Fast forward a few days and I’m sitting in front of one of Houston’s culinary greats.  He is an imposing physical presence, but at the same time very warm and easy to talk to.  “So what schedule would work for you?  Do you need to leave by 2?  Can you be here at 9?  Family is important to me, so I understand your situation.”  Well this was not what I expected.  Here he was asking me what would be my ideal schedule.  He was so willing to work with me that I wanted to take the job for that reason alone.

I had anticipated an easy out– a schedule to which I would be unable to commit.  Instead I had an offer on the table for a part time job with hours that were tailored to me.  The pay wasn’t great, but what part time job would be able to compete financially with the salary and commission I pulled before?  Plus I could probably learn a lot from someone so knowledgable in the industry.

Hubby was less than excited.  “It’s not that much money.  It’s not really worth it.”  At first I was frustrated– he wasn’t even listening to the positive aspects!  “If you really want to do it, we’ll make it work,” he assured me. “But I love having you home.  And what about your writing?  You won’t have as much time.”

He was trying to be supportive, but I could see that he did not want me to accept.  Could I blame him?  Sure, the part-time schedule worked great for me, but what about him?  As a night manager he often doesn’t even get home until 4am.  If I was leaving at 8am every morning, it meant he would get an absurdly little amount of sleep.  No one could function on 3-4 hours of rest every single day.  It really would be asking him to make a huge sacrifice– for what amounted to only a couple hundred extra bucks a week.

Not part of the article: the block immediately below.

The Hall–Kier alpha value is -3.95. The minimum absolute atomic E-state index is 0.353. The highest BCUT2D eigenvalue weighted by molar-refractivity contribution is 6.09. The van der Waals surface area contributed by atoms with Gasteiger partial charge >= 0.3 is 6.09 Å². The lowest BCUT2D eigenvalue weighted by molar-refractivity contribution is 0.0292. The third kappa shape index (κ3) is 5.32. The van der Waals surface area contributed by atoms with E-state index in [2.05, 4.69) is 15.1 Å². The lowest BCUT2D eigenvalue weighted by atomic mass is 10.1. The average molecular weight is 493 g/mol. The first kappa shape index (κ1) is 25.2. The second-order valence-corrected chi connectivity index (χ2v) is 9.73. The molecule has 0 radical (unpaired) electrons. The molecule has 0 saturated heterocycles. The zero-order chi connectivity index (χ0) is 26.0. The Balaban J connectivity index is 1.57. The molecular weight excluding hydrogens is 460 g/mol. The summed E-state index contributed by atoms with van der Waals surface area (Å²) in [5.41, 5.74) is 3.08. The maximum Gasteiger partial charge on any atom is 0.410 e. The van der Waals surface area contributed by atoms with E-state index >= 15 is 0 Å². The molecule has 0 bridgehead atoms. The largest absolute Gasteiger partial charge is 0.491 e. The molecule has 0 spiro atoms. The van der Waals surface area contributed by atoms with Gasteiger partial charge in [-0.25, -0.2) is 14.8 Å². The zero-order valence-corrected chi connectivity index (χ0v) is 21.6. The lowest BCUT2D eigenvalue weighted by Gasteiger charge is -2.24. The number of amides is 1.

I agonized (probably more than I should have) over the decision for two days.  However, when I thought about what was best for our family as a whole, it is for me to be exactly where I am at the moment.  It still didn’t make it any easier for me to write a letter of regret turning down the job.  To accept that for the time being I am not the prime breadwinner.  To let go (at least temporarily) the part of me that sees myself as a working woman and embrace this new identity as a stay at home mom.

That is what I am right now, but that is not ALL that I am.  I am a writer.  I am a counselor to family and friends who come to me for career advice (I was there for over 15 years!)  I am a motivator to those that need a little extra encouragement to make a positive change in their lives or pursue a dream (leaving a fairly lucrative career to stay home and commit to my writing was a risk, but it is my dream).  I am the backbone of our family– keeping home and finances in order.  I am molding two little girls into strong and intelligent little ladies.